It is both the blessing and curse of the age of information to have laid bare many of life’s little secrets. We may stop and admire the beauty of a rainbow, but we ruminate less on any mystical significance it might have knowing the scientific principles behind prisms. The Earth is not flat, and indeed we are a speck of cosmic dust in the larger scheme of things. Science has turned over the stone of knowledge such that we can see all the little insects of bald fact crawling beneath. Fewer and fewer are the little mysteries that give life an edge of the perplexing and peculiar—that entities beyond humanity’s knowledge are still at play in the world. Enter Hope Mirrlees’ 1926 masterpiece Lud-in-the-Mist. Anything but fairy apologetics (ha!), it sets a little drop of something ethereal dancing on the fingertip of life—including its shadow.
Lud-in-the-Mist is the story of the town of Lud and its jolly, troubled mayor, Nathanial Chanticleer. Though Lud is situated at the confluence of two rivers, the Dawl, which flows from wholesome English lands, and the Dapple, which flows from Faerie in the West, the people have evolved to the point all talk of fairies and elves is like unto heresy. Even the slightest mention of anything ethereal is probable cause for scandal. It’s thus when Mayor Chanticleer’s son admits in public that he ate of fairy fruit, the town goes into uproar. But when a troupe of young girls at the local primer evince the same, a plague is proclaimed, and it is up to the Mayor to get a handle on the situation. Fluffy white clouds and thunderheads descending on Lud, the sleepy little English village is never the same.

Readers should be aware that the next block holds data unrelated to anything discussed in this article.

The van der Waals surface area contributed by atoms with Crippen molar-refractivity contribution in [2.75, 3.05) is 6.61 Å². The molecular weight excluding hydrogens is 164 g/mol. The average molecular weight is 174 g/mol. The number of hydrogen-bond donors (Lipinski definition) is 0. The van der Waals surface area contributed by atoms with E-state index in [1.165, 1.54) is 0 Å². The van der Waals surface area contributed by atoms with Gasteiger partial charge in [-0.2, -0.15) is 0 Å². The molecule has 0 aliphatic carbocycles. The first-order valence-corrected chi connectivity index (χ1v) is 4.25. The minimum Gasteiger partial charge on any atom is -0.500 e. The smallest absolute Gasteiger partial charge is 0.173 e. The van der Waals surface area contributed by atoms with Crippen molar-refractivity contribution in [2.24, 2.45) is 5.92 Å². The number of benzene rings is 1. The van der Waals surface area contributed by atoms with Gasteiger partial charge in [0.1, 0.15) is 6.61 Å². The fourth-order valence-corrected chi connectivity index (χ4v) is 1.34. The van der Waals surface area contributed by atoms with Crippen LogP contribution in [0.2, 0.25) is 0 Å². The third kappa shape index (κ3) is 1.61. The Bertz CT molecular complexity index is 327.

Her reins sustaining even pressure throughout, never does Mirrlees reveal her hand to be full-on FAERY in Lud-in-the-Mist. Dependent instead on subtle references, circumstantial quirks, and splashes of corporeal yet crystal delight, through a variety of indirect means the idea Lud and its people are not a normal little village is impressed upon the reader’s understanding. Which is strange because, the people do seem so normal. Mayor Chanticleer, Dr. Leer, Ranulph, Ms. Crabapple—all spring from the pages of countless English novels before. And indeed it is a very English book. In fact, I don’t know how it could get more English. The mannerisms, affectations, courtesies, terms of address—everything breathes rural Albion. Thus when fairy does poke its nose above the surface, it’s in the form of music and food, and at social gatherings and hedgerows—never quite revealing its full face, but certainly a presence felt by all, and most especially the reader.
A core text of the fairy fantastic, Lud-in-the-Mist displays all of the delicate lightning and lace of modern novels involving faery. I wonder whether Neil Gaiman, Graham Joyce, Susanna Clarke, Michael Swanwick, John Crowley or other authors today would imbue their stories with the sentiment and style they do were it not for Mirrlees’ gem of the fantastic. Incising story with a willful scalpel, a jeweled brilliance of life and love bursts forth that captures many of the mysteries and truths, sorrows and joys of this thing we call life. Indeed it is, as Swanwick states, “the rarest of creatures, the fantasy novel of ideas”. (For that wonderful essay on Mirrlees and the novel by Swanwick, see here.)